Tuesday, March 31, 2009

Penne All'Arrabbiata

The weather in Portland, Oregon still trying to decide if it is going to allow Spring to rear its head. I am aching for some sunshine and tonight's dinner really needed to be kicked up a notch to get me out of my funk. A lot of foods are familiar or provide comfort, but tonight's meal I wanted something that would give me an endorphin hit. What better to provide that than a Roman pasta sauce that takes Olive Oil, Garlic, Pepper flakes, Plum Tomatoes and little Parsley to a new level. A big fat splash of Olive Oil into a hot pan along with a handful of Red Pepper Flakes (1+ teaspoon ). Cook the peppers in the oil for a minute then add 4-5 cloves of Garlic, a large can of imported Italian Plum Tomatoes and cook for 20 minutes.
In case your aren't fluent in Italian, the name of this dish basically means "angry or enraged".....so it is going to be more than a little spicy-hey, at least I warned you.
These peasant sauces are so simple and so spectacular. If I owned a restaurant this dish would be on my permanent rotation.
Pair this with any wine that is red, rustic and Italian-Mangia!

Saturday, March 14, 2009

Paella Valencia

Man, I sometimes forget how awesome this single pan meal can be. Last weekend I had some time to play around in the kitchen so I dug out my Paella pan and went to work.
The biggest hurdle for this dish is the prep it takes to throw it together just before you are ready to serve. That said, this is a dish that you can prep for in stages and the final presentation is spectacular.
The variations of meats and seafood you can throw into this are almost endless. I did a bastardized version of Paella Valencia.
Start with a soffritto of peppers, cilantro, onions, tomatoes and garlic. Brown your sausage and chicken and set aside. I took the soffritto, and four cups of rice and heated the mix in the Paella pan until it was starting to toast. Add six cups of broth and then layer in the chicken and sausage. Place this in a 425 degree oven for 15 minutes then add the mussels, clams and shrimp and return to the oven for another 10 minutes. Pull the Paella pan and place on a gas burner and crank the heat up high for a couple of minutes. This will produce the the dish with a toasty brown carmelized rice on the bottom of the pan that the Spanish call socarrot. Toss the pan with some chopped green olives and some parsley just before you pour a Rioja and sit down for dinner.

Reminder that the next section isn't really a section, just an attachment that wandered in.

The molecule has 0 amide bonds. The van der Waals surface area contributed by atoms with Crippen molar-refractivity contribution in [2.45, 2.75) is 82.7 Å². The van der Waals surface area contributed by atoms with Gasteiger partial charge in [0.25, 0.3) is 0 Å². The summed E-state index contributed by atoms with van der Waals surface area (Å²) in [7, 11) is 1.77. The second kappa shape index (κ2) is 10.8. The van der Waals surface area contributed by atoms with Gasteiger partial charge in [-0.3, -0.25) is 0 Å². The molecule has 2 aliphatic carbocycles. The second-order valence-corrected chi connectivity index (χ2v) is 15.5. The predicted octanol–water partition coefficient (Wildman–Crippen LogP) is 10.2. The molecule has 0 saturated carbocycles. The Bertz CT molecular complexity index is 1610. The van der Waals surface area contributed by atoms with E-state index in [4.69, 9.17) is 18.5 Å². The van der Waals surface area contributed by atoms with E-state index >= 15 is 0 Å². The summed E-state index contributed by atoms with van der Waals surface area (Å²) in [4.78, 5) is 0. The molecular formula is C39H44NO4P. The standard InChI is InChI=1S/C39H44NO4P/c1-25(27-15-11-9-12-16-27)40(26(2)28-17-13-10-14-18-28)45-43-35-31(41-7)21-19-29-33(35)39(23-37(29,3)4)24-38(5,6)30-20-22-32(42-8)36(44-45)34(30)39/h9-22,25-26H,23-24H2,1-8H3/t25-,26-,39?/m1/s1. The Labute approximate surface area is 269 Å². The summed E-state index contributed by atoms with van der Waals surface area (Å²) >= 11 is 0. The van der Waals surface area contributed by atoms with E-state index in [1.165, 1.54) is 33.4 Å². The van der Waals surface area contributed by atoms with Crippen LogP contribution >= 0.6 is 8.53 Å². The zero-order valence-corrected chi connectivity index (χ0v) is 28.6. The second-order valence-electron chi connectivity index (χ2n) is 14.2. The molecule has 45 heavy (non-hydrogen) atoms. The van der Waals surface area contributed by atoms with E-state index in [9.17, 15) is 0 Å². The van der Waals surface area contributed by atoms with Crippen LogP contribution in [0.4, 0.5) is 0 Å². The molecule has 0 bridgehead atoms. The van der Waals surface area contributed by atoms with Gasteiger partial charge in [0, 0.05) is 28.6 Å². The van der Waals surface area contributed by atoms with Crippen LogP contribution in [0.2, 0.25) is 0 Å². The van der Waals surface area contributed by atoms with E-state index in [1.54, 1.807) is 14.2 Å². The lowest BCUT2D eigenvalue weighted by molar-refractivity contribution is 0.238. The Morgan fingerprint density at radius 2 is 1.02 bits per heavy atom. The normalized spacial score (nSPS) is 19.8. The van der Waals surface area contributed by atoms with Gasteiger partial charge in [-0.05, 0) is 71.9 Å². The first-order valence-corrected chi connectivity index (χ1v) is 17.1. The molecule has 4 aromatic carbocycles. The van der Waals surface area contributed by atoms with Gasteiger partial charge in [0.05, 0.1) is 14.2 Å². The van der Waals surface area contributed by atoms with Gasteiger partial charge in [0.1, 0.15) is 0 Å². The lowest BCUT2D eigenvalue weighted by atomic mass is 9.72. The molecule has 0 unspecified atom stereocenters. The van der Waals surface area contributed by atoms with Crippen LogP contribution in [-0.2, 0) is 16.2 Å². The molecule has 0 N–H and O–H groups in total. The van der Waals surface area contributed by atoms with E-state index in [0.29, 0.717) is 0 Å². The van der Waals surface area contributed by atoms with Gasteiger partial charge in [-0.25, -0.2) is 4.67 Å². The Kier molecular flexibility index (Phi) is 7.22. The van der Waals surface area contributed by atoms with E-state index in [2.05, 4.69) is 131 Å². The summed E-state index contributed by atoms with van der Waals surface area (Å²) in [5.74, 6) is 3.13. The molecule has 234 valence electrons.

Thursday, March 12, 2009

Lewis & Clark

Cedar Plank Roasted Wild Salmon

Some things are just meant to go together....like: Basil & Tomatoes, Peanut butter & Jelly, Hotdogs & Mustard, French Fries & Ketchup. In the Pacific Northwest the combination that goes together like Lewis & Clark is that of Roasted Salmon & Pinot Noir.

If you want to be even more specific you can add that the Salmon needs to be roasted on a Cedar or Alder Plank over an open fire (Weber is fine). The fresh Salmon is best when just seasoned with Olive Oil, Salt & Pepper and cooked for 12-15 minutes. The wood plank adds fantastic aromatic spice note to the dish. The Sineann Pinot Noir with its primal earthy nose and tart huckleberry/blueberry palate was a perfect foil for this succulent dish.

While I am pretty sure the Corp of Discovery wasn't having this for dinner while looking for the Northwest Passage, I am certain that they would have been happy to trade boiled venison and camas roots for what I had for dinner.
What Lewis & Clark wished they had for dinner

Sineann 2005 Resonance Vineyard Pinot Noir